From the sunken road we walked over to the approximate spot where my company had come over the lip and ran straight into hell. I looked closely at the Riccio stream and saw that it was nothing much more than a minor gash in the valley bottom with a bare hint of water trickling along. Except for the fact that a vineyard now covered the slope down which we tumbled and rolled under the impetus of MG bursts stitching the ground all around us, I could still remember everything about the valley. It's amazing that I should be able to do so after all these years. Even at the height of fear gripping me as I reached the valley I was still in control enough of my nerves to take in the whole sweep of the battlefield and to imbed it in my memory. I started down the slope accompanied all the way down by machine-gun slugs kicking the dirt up in wicked spurts inches from my boots.

A week or so before the Pilgrimage I tried my hand at writing a poem, hoping I might come up with a few lines that would be appropriate to read out on the occasion of my return to the scene of the Regiment's first battle. I intended to dramatize my return here on the lip of the valley, a sort of oratory to myself and to the invisible company who fought and who died there. In the excitement, however, of walking over the ground, reminiscing with Lloyd and Fred, and snapping pictures, I forgot to do this bit of high drama. And so, in the spirit of Remembrance and wanting others to read the meaning therein I have included it in the pages of this Pilgrimage narrative.

Here I met Death face to face,
And we lingered in conversation.
While Death spoke in ranting, noisome way,
My reply was a whining, groveling thing.
Shortly thereafter we parted company,
To meet again at some other time,
In some other place,
And There we'd bicker once again.

After our memorable visit to the Riccio River valley we returned to the Katia where I bumped into a very disappointed fellow in the person of Jerry Martinak, a Legion buddy of mine. Word got around as soon as our good friend Rocco dropped us off, that we had indeed walked all over the that famous Regimental battleground, and it reached Jerry's ears. He had so desperately wanted to see it too, for he had been a member of that ill-fated platoon from Charlie company cut to tatters in the sunken road. Jerry Martinak survived only survived because he was a few yards back out of the cone of fire of the MG If there was any piece of ground that he wanted to see more from up close than any place else, it had to be that sunken road. Jerry was almost beside himself when he walked up, pleading with me to take him back. He said he'd pay the cab-driver whatever it'd cost. I was a little leery about taking him back, since there wasn't much time left to do a visit. The buses were scheduled to be on the road to Rimini in less than an hour. Jerry was persistent, however, and I just couldn't let him down.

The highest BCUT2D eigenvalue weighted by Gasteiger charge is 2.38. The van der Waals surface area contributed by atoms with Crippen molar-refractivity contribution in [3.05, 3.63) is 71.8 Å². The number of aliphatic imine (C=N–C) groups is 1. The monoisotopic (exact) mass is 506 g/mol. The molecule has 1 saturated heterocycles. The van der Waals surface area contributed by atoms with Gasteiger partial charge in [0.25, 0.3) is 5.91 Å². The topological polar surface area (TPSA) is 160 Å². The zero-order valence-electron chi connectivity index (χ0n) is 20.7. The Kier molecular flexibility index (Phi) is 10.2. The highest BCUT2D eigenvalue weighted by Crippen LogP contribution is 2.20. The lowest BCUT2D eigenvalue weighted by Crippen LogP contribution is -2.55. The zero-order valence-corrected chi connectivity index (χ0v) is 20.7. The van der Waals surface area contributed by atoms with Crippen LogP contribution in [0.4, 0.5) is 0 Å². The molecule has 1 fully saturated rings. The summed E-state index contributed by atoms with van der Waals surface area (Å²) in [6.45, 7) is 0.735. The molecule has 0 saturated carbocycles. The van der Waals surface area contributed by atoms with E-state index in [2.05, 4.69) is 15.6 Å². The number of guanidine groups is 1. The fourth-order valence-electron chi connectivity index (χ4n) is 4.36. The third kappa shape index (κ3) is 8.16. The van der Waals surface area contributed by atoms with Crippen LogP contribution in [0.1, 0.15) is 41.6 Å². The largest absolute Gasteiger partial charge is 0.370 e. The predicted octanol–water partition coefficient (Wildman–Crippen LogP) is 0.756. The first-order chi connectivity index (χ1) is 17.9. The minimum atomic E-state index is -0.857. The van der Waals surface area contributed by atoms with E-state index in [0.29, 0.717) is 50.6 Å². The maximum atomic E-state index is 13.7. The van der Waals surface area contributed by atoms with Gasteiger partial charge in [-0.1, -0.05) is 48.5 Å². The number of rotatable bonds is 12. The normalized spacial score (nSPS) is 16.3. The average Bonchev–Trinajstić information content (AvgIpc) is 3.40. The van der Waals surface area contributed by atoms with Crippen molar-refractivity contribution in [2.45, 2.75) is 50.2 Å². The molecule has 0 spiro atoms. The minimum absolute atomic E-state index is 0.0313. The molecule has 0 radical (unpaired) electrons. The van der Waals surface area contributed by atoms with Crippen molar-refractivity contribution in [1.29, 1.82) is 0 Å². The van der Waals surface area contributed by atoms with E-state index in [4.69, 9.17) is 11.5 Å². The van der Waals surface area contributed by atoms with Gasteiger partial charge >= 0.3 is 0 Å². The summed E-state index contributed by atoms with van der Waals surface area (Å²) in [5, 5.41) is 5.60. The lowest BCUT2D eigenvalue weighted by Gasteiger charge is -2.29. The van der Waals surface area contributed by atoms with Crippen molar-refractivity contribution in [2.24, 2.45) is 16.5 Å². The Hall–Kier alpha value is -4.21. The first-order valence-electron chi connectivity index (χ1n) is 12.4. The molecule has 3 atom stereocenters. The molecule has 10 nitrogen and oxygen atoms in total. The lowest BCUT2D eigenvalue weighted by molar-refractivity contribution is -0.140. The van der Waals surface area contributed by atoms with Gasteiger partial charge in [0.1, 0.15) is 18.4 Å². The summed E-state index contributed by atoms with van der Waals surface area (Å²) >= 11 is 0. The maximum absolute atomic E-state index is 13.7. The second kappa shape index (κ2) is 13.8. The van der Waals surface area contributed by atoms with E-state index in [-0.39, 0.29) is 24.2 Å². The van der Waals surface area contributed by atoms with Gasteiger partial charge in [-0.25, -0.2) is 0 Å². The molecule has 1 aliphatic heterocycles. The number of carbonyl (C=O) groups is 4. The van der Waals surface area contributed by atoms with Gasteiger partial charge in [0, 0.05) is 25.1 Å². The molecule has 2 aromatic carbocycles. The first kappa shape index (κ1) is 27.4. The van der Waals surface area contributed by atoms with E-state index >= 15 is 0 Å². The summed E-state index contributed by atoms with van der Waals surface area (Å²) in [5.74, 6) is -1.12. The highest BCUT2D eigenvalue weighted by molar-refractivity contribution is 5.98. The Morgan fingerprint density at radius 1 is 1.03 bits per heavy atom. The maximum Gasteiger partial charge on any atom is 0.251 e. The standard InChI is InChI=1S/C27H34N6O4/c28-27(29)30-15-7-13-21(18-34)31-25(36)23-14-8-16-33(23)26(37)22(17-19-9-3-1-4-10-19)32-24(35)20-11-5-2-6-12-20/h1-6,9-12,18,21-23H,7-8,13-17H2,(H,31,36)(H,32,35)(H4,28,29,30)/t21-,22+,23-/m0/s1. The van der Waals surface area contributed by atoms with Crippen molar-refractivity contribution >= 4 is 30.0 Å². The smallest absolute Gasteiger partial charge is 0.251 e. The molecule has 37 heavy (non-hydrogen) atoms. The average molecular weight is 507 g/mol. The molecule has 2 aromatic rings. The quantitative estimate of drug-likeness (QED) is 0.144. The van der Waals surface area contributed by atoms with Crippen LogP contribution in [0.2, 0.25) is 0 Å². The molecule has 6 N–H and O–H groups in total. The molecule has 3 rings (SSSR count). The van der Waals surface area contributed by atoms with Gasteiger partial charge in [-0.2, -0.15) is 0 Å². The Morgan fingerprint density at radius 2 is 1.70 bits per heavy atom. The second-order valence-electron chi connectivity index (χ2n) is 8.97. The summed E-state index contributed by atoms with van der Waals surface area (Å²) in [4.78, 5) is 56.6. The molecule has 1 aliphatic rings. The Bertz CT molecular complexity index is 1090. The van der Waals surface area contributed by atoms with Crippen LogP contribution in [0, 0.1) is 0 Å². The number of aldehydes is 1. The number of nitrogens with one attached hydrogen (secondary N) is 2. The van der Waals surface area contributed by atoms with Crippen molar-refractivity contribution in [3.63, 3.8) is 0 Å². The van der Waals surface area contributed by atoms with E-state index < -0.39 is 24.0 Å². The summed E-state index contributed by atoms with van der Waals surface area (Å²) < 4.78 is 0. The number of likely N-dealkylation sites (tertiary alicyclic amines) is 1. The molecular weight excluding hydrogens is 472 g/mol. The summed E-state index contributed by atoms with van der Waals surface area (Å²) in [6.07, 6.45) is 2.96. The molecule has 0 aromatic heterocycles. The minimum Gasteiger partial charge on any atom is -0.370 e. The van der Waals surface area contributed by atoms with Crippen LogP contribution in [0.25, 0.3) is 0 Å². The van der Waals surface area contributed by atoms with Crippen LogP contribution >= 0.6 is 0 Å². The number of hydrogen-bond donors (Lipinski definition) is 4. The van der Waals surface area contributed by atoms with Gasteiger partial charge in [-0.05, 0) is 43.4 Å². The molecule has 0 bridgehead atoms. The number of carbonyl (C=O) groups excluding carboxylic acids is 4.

As though God willed it, a cab happened to be handy, and away we went in a cloud of dust. Within a few minutes Jerry's fervent wish was fulfilled. He saw the slope (no longer grass covered, but tilled and ready for planting), on which he frantically scrambled along in desperation to escape the fire of the MG 42 ripping his platoon apart. He saw the sunken road where his company and platoon commander and a good part of his platoon had died so early in the battle. As soon as he got out of the cab Jerry hurried off down the road towards the spot where he'd gone to ground as his buddies were dying all around him. He stood there in the middle of the graveled country road looking directly at the house halfway up the slope where the Spandau that had done all the damage fired from, and I knew what was going through his mind. The memories of that bleak Monday came flooding back. And then I saw him walk into the field a short way and stop. As he told me later on the way back; that spot where he'd walked into the field brought forth another memory, a memory of an event that took place five months later. Let me tell you what happened then:

In that period of June, 1944 when the Canadian Corps went into Eighth Army reserve following the Liri Valley action, we got word that the Germans had pulled back from the Ortona Front to avoid being outflanked and 'put in the bag'. The area from Ortona inland to Orsogna and thence northwards to Pescara was now free of the enemy, and with this in mind, our Padre, Crawford Smith thought it would be only fit and proper to go back there and bury our men, their skeletal remains lying scattered about in the valley of the Riccio River. So, in the company of six volunteers, they crossed the Maiella range to carry out the dolorous task of gathering, identifying, and burying the dead. Jerry Martinak was one of the volunteers.

As Jerry tells it; "Another fellow Perth, and I had just finished digging a shallow grave, and the other guy went out about thirty yards to carry back the bones of one of our boys. As he went to pick up the bones inside the uniform, his foot came down on a mine. Wham! And he was gone. I ended up putting his mangled body in the hole he had only minutes before helped me dig. You know —you expect sudden death in battle and you eventually come to accept the possibility it could happen to you. But the death I'd just witnessed, I can never accept.

Jerry didn't have to go back to Ortona to do this job. He went because he knew that someone from the regiment had to do and it might as well be him. He thought it only right. And so he went. The burial detail was canceled after the last shovel full of dirt was thrown onto his grave. The Padre didn't want to see anyone else to die this way.